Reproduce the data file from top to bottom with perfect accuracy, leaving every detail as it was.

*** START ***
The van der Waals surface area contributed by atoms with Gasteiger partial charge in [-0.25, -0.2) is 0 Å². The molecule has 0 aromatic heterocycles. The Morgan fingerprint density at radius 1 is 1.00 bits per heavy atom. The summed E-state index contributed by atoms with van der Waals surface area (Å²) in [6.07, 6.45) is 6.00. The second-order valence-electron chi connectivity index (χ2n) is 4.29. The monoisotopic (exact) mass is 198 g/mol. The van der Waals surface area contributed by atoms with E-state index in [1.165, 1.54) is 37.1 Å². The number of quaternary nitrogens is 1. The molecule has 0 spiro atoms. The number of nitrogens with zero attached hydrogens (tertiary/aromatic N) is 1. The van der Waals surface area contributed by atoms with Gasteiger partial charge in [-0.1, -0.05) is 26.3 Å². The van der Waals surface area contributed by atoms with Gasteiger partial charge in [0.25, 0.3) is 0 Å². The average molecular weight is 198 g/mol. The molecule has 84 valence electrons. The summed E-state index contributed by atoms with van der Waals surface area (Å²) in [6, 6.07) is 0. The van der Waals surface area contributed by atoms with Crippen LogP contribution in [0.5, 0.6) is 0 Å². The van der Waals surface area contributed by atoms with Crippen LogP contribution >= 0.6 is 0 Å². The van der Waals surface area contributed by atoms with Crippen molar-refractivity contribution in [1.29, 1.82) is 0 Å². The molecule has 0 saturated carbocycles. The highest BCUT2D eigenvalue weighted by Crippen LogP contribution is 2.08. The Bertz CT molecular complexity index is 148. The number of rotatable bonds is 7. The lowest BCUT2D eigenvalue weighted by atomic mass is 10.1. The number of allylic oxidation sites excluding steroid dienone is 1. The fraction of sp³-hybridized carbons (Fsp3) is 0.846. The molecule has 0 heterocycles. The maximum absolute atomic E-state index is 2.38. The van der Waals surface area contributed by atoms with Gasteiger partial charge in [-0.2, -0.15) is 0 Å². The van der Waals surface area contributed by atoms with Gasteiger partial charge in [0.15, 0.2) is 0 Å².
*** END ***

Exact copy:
The van der Waals surface area contributed by atoms with Gasteiger partial charge in [-0.25, -0.2) is 0 Å². The molecule has 0 aromatic heterocycles. The Morgan fingerprint density at radius 1 is 1.00 bits per heavy atom. The summed E-state index contributed by atoms with van der Waals surface area (Å²) in [6.07, 6.45) is 6.00. The second-order valence-electron chi connectivity index (χ2n) is 4.29. The monoisotopic (exact) mass is 198 g/mol. The van der Waals surface area contributed by atoms with E-state index in [1.165, 1.54) is 37.1 Å². The number of quaternary nitrogens is 1. The molecule has 0 spiro atoms. The number of nitrogens with zero attached hydrogens (tertiary/aromatic N) is 1. The van der Waals surface area contributed by atoms with Gasteiger partial charge in [-0.1, -0.05) is 26.3 Å². The van der Waals surface area contributed by atoms with Gasteiger partial charge in [0.25, 0.3) is 0 Å². The average molecular weight is 198 g/mol. The molecule has 84 valence electrons. The summed E-state index contributed by atoms with van der Waals surface area (Å²) in [6, 6.07) is 0. The van der Waals surface area contributed by atoms with Crippen LogP contribution in [0.5, 0.6) is 0 Å². The van der Waals surface area contributed by atoms with Crippen LogP contribution >= 0.6 is 0 Å². The van der Waals surface area contributed by atoms with Crippen molar-refractivity contribution in [1.29, 1.82) is 0 Å². The molecule has 0 saturated carbocycles. The highest BCUT2D eigenvalue weighted by Crippen LogP contribution is 2.08. The Bertz CT molecular complexity index is 148. The number of rotatable bonds is 7. The lowest BCUT2D eigenvalue weighted by atomic mass is 10.1. The number of allylic oxidation sites excluding steroid dienone is 1. The fraction of sp³-hybridized carbons (Fsp3) is 0.846. The molecule has 0 heterocycles. The maximum absolute atomic E-state index is 2.38. The van der Waals surface area contributed by atoms with Gasteiger partial charge in [-0.2, -0.15) is 0 Å². The van der Waals surface area contributed by atoms with Gasteiger partial charge in [0.15, 0.2) is 0 Å².